Giving a voice to the Syrian people whose attempts at peaceful demonstration have been met with ruthful vengance, the articles of The Syrian Sun span from opinion pieces , relaying of news from large corporate news agencies (AlJazeera, BBC, CNN, Reuters, AP, etc.) and even publication of eyewitness accounts of the revolution.The Syrian Sun goes beyond relaying the news, and allow a venue for in-depth analysis of the complex political situation in Syria, the social repercussions of the dynamic unfolding in the Middle East, and art pieces conveying the sentiments of the Syrian people and their allies.

In early 2012, The Syrian Sun changed over from an informal blog format that used WordPress to a more professional dynamic news page layout.

Video

Posting videos from all around the world, The Syrian Sun casts a positive light on the difficult burden of the Syrian people in the revolution- signaling that through their hardships and struggle, they may one day be able to sing of Syrian freedom. Like the rest of the content available through The Syrian Sun, the video content relies heavily on conventional social media. It has posted videos from Facebook, CNN, AlJazeera, and several independent documentaries that share the narrative of Syrian martyrs.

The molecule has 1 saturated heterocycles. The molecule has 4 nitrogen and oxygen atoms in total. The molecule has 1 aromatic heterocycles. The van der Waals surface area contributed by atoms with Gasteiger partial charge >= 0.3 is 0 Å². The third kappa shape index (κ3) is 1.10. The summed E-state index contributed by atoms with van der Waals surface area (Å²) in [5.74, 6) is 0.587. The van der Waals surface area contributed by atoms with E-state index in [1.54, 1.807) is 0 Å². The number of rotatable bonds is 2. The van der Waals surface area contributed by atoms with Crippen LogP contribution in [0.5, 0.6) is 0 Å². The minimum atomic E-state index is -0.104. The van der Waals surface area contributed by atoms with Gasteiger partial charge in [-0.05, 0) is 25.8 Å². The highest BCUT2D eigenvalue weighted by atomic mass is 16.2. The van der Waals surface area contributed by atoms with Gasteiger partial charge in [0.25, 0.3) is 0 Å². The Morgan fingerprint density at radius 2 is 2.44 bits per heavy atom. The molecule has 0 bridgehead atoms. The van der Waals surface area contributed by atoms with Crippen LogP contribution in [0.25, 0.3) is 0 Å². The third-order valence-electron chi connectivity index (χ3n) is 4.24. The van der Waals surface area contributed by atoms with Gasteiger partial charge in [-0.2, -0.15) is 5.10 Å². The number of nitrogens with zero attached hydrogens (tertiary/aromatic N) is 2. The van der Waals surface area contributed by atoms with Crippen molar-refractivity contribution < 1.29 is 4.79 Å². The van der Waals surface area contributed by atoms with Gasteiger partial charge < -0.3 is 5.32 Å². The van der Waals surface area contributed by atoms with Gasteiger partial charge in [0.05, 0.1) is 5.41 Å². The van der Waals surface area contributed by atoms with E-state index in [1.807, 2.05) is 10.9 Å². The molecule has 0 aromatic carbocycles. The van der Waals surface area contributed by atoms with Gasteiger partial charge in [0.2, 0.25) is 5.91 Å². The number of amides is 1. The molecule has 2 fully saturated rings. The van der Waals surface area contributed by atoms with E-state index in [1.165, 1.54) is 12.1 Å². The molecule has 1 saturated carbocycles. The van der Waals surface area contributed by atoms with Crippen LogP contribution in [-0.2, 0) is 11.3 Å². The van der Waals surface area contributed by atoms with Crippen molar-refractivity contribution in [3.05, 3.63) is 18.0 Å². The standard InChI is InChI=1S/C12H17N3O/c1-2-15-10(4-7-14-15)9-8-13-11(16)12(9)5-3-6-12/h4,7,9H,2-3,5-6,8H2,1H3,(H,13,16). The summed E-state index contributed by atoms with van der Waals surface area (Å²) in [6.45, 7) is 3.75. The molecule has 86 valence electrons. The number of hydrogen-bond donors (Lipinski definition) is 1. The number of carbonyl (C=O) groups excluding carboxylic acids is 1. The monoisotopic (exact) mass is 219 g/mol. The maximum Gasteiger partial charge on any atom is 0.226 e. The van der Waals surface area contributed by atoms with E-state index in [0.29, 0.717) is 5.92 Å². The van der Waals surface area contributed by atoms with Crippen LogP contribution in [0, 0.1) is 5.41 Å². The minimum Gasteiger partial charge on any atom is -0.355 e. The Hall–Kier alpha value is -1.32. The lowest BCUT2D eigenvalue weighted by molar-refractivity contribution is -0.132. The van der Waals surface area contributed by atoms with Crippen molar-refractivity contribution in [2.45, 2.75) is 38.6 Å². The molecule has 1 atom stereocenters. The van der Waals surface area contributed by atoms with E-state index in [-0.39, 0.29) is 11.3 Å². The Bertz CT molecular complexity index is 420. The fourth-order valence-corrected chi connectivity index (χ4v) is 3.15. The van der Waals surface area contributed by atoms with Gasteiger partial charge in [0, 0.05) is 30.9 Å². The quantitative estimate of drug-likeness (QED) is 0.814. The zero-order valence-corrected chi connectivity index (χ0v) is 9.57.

Social Media

While The Syrian Sun formally publishes articles on a biweekly schedule, the incredible pace with which events unfold calls for a more rapid deployment of information regarding the events unfolding on the ground in Syria and peoples opinions around the world. To convey this sentiment, the contributors and editors of The Syrian Sun work through social media- namely with Twitter and Facebook.

Twitter

Using the Twitter handle @TheSyrianSun, the newsletter posts many tweets in between its keystone publications to inform its followers of the ongoing events in Syria. Most of its posts are marked with the hashtag #Syria and reference outside sources encouraging proactive engagement. This engagement manifests itself through links and tweets to active Facebook pages supporting the revolution, touching photos, and articles and coverage from supporting publications and events. bvn As of early 2012, The Syrian Sun has hundreds of followers and relies heavily on its followers to relay this news, its stories to their friends, families, and colleagues.

Facebook